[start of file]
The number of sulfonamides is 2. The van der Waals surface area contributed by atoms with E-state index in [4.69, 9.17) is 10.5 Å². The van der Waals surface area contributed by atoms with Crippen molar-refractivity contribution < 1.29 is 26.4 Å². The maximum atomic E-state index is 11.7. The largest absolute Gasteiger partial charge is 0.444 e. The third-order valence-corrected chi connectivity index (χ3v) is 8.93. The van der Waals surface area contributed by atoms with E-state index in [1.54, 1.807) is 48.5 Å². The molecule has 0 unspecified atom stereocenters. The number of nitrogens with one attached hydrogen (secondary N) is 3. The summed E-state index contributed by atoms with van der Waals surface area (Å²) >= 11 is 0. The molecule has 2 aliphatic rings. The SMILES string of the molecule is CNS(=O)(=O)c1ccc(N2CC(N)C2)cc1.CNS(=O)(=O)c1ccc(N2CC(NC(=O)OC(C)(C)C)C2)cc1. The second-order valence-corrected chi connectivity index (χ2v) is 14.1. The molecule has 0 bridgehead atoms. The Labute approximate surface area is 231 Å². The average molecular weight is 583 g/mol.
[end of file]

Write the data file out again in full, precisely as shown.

The number of sulfonamides is 2. The van der Waals surface area contributed by atoms with E-state index in [4.69, 9.17) is 10.5 Å². The van der Waals surface area contributed by atoms with Crippen molar-refractivity contribution < 1.29 is 26.4 Å². The maximum atomic E-state index is 11.7. The largest absolute Gasteiger partial charge is 0.444 e. The third-order valence-corrected chi connectivity index (χ3v) is 8.93. The van der Waals surface area contributed by atoms with E-state index in [1.54, 1.807) is 48.5 Å². The molecule has 0 unspecified atom stereocenters. The number of nitrogens with one attached hydrogen (secondary N) is 3. The summed E-state index contributed by atoms with van der Waals surface area (Å²) >= 11 is 0. The molecule has 2 aliphatic rings. The SMILES string of the molecule is CNS(=O)(=O)c1ccc(N2CC(N)C2)cc1.CNS(=O)(=O)c1ccc(N2CC(NC(=O)OC(C)(C)C)C2)cc1. The second-order valence-corrected chi connectivity index (χ2v) is 14.1. The molecule has 0 bridgehead atoms. The Labute approximate surface area is 231 Å². The average molecular weight is 583 g/mol.